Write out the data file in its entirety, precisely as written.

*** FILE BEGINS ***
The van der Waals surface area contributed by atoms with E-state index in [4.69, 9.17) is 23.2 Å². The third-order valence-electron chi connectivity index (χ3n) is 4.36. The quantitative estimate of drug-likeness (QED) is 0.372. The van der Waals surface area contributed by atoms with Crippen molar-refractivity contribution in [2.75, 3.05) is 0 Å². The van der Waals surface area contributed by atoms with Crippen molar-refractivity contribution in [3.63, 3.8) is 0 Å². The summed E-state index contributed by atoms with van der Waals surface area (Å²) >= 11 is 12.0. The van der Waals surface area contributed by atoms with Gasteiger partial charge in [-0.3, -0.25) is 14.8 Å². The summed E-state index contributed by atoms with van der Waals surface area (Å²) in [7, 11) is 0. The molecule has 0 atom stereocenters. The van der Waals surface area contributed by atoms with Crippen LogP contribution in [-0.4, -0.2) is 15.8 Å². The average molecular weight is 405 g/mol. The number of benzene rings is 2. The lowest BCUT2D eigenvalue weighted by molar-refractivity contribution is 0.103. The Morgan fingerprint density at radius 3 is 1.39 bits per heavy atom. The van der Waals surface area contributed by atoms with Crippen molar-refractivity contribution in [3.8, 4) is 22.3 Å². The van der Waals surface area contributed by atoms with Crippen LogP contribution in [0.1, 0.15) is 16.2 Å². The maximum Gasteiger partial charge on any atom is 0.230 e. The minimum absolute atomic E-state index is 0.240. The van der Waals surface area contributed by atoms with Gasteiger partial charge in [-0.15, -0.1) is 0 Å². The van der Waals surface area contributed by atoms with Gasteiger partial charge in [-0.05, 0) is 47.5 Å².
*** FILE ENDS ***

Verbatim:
The van der Waals surface area contributed by atoms with E-state index in [4.69, 9.17) is 23.2 Å². The third-order valence-electron chi connectivity index (χ3n) is 4.36. The quantitative estimate of drug-likeness (QED) is 0.372. The van der Waals surface area contributed by atoms with Crippen molar-refractivity contribution in [2.75, 3.05) is 0 Å². The van der Waals surface area contributed by atoms with Crippen molar-refractivity contribution in [3.63, 3.8) is 0 Å². The summed E-state index contributed by atoms with van der Waals surface area (Å²) >= 11 is 12.0. The van der Waals surface area contributed by atoms with Gasteiger partial charge in [-0.3, -0.25) is 14.8 Å². The summed E-state index contributed by atoms with van der Waals surface area (Å²) in [7, 11) is 0. The molecule has 0 atom stereocenters. The van der Waals surface area contributed by atoms with Crippen LogP contribution in [-0.4, -0.2) is 15.8 Å². The average molecular weight is 405 g/mol. The number of benzene rings is 2. The lowest BCUT2D eigenvalue weighted by molar-refractivity contribution is 0.103. The Morgan fingerprint density at radius 3 is 1.39 bits per heavy atom. The van der Waals surface area contributed by atoms with Crippen molar-refractivity contribution in [3.8, 4) is 22.3 Å². The van der Waals surface area contributed by atoms with Crippen LogP contribution in [0.1, 0.15) is 16.2 Å². The maximum Gasteiger partial charge on any atom is 0.230 e. The minimum absolute atomic E-state index is 0.240. The van der Waals surface area contributed by atoms with Gasteiger partial charge in [-0.15, -0.1) is 0 Å². The van der Waals surface area contributed by atoms with Gasteiger partial charge in [-0.05, 0) is 47.5 Å².